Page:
Well-fitting masks are more effective than an extra meter or two of distance for preventing COVID-19 spread, a new study concludes. Even standing 3 meters (10 feet) apart, it would take less than five minutes for an unmasked unvaccinated person talking to an unmasked person that has COVID-19 to become infected with almost 100 percent certainty. Masks dramatically reduce that risk, providing they are appropriately fitted.
There’s no ethical way to conduct trials that really capture the risk of infection from spending time with a virus carrier. However, in Proceedings of the National Academy of Sciences, scientists have measured infection risk in various scenarios as best they can and can finally offer risk estimates to allow people to find the exposure danger with which they are comfortable.
Social distancing recommendations have been based on pre-pandemic science, some of which has turned out to be wrong, or at least not applicable to the SARS CoV-2 virus. Science takes time, and health authorities had to provide recommendations before the research could be updated, although arguably many have been too resistant to change as new evidence emerged.
Scientists at the Max Planck Institute for Dynamics and Self-Organisation (MPIDS) combined data on the distribution of respiratory particle sizes and leakage from different types of face masks with what we know about the airflow from breathing and speaking. They combined these with the way liquid particles shrink as they evaporate and what is suspected about absorption of SARS-CoV-2 viruses from susceptible airways to estimate exposure risk. The study took into account previously neglected factors, such as the way partially dried particles rehydrate on inhalation.
Even standing 3 meters apart there is a 90 percent chance an unmasked infectious person would transmit the disease to an unmasked counterpart within five minutes of conversation, the authors conclude. The work assumes still air around the two individuals, so the authors stress it represents an upper bound that can be lowered by good ventilation. Nevertheless, standard recommendations of 1.5-2 meters look deeply inadequate, regardless of how cute the memes to help measure those distances are.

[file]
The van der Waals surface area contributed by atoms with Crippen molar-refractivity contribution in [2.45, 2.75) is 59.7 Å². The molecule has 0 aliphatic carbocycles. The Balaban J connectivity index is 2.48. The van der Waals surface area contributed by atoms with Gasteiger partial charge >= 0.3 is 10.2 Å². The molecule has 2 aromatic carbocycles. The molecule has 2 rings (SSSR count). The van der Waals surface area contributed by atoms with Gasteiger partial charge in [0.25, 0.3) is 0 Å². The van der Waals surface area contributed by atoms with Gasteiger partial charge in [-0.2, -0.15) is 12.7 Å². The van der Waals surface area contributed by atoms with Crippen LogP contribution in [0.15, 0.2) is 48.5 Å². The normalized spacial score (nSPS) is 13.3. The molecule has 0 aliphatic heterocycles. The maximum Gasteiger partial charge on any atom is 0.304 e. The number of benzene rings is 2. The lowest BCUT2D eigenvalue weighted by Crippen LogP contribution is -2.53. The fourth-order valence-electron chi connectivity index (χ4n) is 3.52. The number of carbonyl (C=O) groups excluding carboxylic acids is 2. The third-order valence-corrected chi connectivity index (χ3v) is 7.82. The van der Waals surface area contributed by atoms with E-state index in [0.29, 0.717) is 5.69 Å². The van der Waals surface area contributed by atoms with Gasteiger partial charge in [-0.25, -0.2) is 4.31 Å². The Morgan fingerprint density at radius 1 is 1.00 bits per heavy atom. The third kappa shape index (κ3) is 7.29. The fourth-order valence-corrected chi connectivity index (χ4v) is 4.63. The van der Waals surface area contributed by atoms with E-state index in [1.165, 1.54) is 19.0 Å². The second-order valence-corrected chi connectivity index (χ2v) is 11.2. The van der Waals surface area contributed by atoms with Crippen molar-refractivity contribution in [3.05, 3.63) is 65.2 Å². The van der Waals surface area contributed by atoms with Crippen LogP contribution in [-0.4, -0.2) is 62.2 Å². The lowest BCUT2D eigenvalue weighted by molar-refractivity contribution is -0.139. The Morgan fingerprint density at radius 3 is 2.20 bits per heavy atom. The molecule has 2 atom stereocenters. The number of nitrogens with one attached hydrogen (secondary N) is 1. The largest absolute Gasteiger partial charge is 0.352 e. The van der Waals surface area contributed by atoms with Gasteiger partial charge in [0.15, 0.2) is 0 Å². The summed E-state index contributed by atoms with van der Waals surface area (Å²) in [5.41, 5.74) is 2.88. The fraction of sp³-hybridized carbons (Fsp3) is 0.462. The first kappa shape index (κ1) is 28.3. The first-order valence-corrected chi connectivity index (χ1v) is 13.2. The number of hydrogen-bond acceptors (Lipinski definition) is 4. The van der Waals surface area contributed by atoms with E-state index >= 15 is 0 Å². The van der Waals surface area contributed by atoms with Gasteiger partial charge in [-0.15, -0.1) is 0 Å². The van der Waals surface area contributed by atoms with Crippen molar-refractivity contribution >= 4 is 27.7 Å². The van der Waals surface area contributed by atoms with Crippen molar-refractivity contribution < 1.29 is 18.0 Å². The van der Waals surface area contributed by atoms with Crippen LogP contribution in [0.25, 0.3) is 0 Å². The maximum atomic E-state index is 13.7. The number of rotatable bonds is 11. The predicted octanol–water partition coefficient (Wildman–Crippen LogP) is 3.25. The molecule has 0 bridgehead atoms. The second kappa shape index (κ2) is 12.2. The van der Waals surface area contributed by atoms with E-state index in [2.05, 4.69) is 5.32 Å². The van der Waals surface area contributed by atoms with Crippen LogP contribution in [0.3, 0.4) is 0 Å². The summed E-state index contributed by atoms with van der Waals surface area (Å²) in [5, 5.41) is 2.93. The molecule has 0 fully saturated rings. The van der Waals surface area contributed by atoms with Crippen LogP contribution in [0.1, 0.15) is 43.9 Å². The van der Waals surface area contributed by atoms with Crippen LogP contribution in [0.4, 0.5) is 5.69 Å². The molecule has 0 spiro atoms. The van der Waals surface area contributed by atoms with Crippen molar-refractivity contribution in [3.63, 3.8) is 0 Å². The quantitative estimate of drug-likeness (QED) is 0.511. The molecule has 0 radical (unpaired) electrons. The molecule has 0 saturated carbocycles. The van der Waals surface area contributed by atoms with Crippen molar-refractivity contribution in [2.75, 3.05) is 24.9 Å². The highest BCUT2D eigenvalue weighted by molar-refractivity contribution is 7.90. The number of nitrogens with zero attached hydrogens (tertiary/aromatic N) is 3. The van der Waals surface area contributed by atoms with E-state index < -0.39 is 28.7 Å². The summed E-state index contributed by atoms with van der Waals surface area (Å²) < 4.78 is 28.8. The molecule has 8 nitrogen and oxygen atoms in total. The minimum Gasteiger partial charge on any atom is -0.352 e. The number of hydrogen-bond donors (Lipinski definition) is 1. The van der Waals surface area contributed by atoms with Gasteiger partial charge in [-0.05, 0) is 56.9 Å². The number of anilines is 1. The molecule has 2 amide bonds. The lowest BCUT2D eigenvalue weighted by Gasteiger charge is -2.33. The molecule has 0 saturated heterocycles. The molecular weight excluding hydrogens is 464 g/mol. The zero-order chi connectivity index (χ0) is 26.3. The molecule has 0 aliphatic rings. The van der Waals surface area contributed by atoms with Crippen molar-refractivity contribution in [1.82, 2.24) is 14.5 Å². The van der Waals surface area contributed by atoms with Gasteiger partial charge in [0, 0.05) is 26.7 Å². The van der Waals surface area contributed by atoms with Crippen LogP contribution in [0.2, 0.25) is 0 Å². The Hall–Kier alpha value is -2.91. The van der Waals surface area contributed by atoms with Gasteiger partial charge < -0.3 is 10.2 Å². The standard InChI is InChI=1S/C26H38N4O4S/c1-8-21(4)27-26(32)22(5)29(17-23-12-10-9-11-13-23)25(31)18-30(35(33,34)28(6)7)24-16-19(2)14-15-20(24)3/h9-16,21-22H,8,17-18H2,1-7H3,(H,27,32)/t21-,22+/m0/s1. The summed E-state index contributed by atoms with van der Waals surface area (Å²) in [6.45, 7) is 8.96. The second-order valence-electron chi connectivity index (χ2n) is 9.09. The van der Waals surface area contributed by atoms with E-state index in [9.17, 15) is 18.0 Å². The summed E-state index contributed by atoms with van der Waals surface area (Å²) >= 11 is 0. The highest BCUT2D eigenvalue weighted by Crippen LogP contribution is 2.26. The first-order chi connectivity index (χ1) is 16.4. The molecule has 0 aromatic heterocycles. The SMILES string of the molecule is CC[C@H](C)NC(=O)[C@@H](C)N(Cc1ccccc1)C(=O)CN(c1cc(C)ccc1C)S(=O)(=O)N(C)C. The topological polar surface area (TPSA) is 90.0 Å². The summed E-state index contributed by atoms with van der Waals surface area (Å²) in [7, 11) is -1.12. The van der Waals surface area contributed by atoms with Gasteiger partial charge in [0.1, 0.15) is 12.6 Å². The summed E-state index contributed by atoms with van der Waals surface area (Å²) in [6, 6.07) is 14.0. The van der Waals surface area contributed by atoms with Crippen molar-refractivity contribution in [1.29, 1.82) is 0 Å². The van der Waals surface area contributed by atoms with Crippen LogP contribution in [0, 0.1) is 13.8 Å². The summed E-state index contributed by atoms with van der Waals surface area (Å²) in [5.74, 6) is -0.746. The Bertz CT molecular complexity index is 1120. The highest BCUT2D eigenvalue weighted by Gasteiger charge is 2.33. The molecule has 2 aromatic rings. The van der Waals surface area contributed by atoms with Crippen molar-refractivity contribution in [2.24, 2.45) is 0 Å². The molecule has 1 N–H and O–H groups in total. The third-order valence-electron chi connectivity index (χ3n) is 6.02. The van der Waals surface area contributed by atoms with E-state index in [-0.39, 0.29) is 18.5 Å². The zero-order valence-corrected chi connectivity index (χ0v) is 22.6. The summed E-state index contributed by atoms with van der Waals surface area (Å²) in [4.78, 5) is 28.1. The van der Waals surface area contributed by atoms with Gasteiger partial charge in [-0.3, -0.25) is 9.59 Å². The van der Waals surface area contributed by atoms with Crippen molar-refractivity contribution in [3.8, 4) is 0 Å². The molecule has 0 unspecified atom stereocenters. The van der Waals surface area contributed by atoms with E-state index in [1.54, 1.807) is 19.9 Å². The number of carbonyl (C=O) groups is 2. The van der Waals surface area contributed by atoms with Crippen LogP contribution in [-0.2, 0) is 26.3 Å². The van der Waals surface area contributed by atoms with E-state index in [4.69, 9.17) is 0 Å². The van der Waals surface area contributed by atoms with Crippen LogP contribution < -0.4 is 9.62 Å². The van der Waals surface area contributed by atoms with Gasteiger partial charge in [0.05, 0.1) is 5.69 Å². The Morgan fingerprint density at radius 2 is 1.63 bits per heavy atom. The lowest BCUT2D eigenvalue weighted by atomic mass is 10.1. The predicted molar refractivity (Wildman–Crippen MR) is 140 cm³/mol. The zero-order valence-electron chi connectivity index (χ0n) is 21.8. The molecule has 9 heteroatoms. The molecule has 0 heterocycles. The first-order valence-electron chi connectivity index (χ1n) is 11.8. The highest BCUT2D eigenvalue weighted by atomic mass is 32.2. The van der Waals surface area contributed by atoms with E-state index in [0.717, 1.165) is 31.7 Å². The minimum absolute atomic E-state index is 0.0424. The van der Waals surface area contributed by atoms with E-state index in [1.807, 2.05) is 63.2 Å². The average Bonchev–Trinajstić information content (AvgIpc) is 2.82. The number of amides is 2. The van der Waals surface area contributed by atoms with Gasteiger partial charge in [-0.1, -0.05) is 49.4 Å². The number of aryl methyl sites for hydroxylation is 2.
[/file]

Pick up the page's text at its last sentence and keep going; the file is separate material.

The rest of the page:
"We would not have thought that at a distance of several meters it would take so little time for the infectious dose to be absorbed from the breath of a virus carrier," said Professor Eberhard Bodenschatz, Director at MPIDS, in a statement.
The study used estimates for Delta viral load, so it’s possible the recommendations were not so inadequate for people carrying earlier strains of the virus. However, the key difference is we now know COVID-19 can spread in small particles, which travel further, rather than only being carried in larger droplets.
The good news, however, is Bodenschatz and co-authors’ work backs up the growing evidence masks make an enormous difference. “In daily life, the actual probability of infection is certain 10 to 100 times smaller” when wearing masks, Bodenschatz said.
Standing 1.5 meters (5 feet) apart the risk of transmission is at most 0.4 percent, even after an hour, if both parties are wearing well-fitted FFP2 masks. (Other studies have found FFP2 and N95 masks have similar protective values).
Not all masks are equal, but the study indicates even badly fitted masks count for a lot. "The materials of FFP2 or KN95 masks, but also of some medical masks, filter extremely effectively," said first author Dr Gholamhossein Bagheri. "The risk of infection is then dominated by the air coming out and going in at the edges of the mask." The study didn’t consider the usefulness of reusable cloth masks, although previous work suggests their value depends on their material. It also didn’t estimate the value of a mask worn without covering the nose, but you can probably guess that.
Overall the research makes a strong case for wider use of FFP2 masks, finding that even badly fitted protection of this sort is 2.5 times as effective as a well-adjusted surgical mask.